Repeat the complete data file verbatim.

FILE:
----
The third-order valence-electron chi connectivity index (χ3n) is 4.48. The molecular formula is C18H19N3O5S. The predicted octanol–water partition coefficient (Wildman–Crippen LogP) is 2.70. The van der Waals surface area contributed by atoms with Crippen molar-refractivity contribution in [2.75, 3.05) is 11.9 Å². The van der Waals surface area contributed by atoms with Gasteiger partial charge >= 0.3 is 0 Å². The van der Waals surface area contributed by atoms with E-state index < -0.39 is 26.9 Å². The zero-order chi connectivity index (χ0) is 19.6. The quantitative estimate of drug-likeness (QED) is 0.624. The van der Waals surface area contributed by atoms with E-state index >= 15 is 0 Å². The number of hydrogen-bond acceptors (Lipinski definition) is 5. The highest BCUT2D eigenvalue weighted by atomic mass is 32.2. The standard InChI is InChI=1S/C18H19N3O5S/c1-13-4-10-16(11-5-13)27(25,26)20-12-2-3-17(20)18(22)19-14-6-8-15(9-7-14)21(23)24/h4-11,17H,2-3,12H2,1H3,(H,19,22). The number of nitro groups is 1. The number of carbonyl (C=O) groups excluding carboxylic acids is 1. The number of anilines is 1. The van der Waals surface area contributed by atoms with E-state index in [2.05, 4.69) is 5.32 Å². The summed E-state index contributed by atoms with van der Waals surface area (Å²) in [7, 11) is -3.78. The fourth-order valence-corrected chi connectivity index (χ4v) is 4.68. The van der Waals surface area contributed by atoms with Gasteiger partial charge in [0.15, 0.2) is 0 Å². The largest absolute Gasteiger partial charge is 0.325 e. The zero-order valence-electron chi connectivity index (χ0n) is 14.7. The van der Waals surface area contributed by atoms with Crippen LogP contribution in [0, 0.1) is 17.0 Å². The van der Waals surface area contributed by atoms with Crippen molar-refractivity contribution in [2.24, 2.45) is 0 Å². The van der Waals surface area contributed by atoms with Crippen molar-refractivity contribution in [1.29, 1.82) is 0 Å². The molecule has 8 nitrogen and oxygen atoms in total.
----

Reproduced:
The third-order valence-electron chi connectivity index (χ3n) is 4.48. The molecular formula is C18H19N3O5S. The predicted octanol–water partition coefficient (Wildman–Crippen LogP) is 2.70. The van der Waals surface area contributed by atoms with Crippen molar-refractivity contribution in [2.75, 3.05) is 11.9 Å². The van der Waals surface area contributed by atoms with Gasteiger partial charge >= 0.3 is 0 Å². The van der Waals surface area contributed by atoms with E-state index < -0.39 is 26.9 Å². The zero-order chi connectivity index (χ0) is 19.6. The quantitative estimate of drug-likeness (QED) is 0.624. The van der Waals surface area contributed by atoms with E-state index >= 15 is 0 Å². The number of hydrogen-bond acceptors (Lipinski definition) is 5. The highest BCUT2D eigenvalue weighted by atomic mass is 32.2. The standard InChI is InChI=1S/C18H19N3O5S/c1-13-4-10-16(11-5-13)27(25,26)20-12-2-3-17(20)18(22)19-14-6-8-15(9-7-14)21(23)24/h4-11,17H,2-3,12H2,1H3,(H,19,22). The number of nitro groups is 1. The number of carbonyl (C=O) groups excluding carboxylic acids is 1. The number of anilines is 1. The van der Waals surface area contributed by atoms with E-state index in [2.05, 4.69) is 5.32 Å². The summed E-state index contributed by atoms with van der Waals surface area (Å²) in [7, 11) is -3.78. The fourth-order valence-corrected chi connectivity index (χ4v) is 4.68. The van der Waals surface area contributed by atoms with Gasteiger partial charge in [0.15, 0.2) is 0 Å². The largest absolute Gasteiger partial charge is 0.325 e. The zero-order valence-electron chi connectivity index (χ0n) is 14.7. The van der Waals surface area contributed by atoms with Crippen LogP contribution in [0, 0.1) is 17.0 Å². The van der Waals surface area contributed by atoms with Crippen molar-refractivity contribution in [2.24, 2.45) is 0 Å². The van der Waals surface area contributed by atoms with Crippen molar-refractivity contribution in [1.29, 1.82) is 0 Å². The molecule has 8 nitrogen and oxygen atoms in total.